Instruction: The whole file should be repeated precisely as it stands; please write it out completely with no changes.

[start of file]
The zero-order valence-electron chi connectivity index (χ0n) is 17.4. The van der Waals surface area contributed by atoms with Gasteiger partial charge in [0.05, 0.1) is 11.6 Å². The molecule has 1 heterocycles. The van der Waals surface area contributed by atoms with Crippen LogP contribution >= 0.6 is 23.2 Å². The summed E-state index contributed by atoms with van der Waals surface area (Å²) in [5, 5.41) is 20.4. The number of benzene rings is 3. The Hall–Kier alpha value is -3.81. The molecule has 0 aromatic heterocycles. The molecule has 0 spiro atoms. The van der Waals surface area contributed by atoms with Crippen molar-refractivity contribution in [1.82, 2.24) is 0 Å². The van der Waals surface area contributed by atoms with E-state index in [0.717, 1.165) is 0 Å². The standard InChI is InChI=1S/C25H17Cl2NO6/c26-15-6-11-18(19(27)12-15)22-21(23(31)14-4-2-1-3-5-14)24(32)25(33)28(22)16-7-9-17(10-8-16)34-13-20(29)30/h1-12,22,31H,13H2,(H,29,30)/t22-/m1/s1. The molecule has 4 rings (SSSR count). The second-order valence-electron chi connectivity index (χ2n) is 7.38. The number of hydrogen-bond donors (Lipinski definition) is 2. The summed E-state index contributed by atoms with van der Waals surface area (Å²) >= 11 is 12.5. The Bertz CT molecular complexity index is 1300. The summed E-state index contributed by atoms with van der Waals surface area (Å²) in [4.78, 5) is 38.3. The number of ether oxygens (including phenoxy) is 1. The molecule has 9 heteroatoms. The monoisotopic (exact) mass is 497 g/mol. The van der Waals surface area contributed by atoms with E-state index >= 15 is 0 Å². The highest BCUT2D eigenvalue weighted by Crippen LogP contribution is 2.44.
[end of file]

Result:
The zero-order valence-electron chi connectivity index (χ0n) is 17.4. The van der Waals surface area contributed by atoms with Gasteiger partial charge in [0.05, 0.1) is 11.6 Å². The molecule has 1 heterocycles. The van der Waals surface area contributed by atoms with Crippen LogP contribution >= 0.6 is 23.2 Å². The summed E-state index contributed by atoms with van der Waals surface area (Å²) in [5, 5.41) is 20.4. The number of benzene rings is 3. The Hall–Kier alpha value is -3.81. The molecule has 0 aromatic heterocycles. The molecule has 0 spiro atoms. The van der Waals surface area contributed by atoms with Crippen molar-refractivity contribution in [1.82, 2.24) is 0 Å². The van der Waals surface area contributed by atoms with E-state index in [0.717, 1.165) is 0 Å². The standard InChI is InChI=1S/C25H17Cl2NO6/c26-15-6-11-18(19(27)12-15)22-21(23(31)14-4-2-1-3-5-14)24(32)25(33)28(22)16-7-9-17(10-8-16)34-13-20(29)30/h1-12,22,31H,13H2,(H,29,30)/t22-/m1/s1. The molecule has 4 rings (SSSR count). The second-order valence-electron chi connectivity index (χ2n) is 7.38. The number of hydrogen-bond donors (Lipinski definition) is 2. The summed E-state index contributed by atoms with van der Waals surface area (Å²) >= 11 is 12.5. The Bertz CT molecular complexity index is 1300. The summed E-state index contributed by atoms with van der Waals surface area (Å²) in [4.78, 5) is 38.3. The number of ether oxygens (including phenoxy) is 1. The molecule has 9 heteroatoms. The monoisotopic (exact) mass is 497 g/mol. The van der Waals surface area contributed by atoms with E-state index >= 15 is 0 Å². The highest BCUT2D eigenvalue weighted by Crippen LogP contribution is 2.44.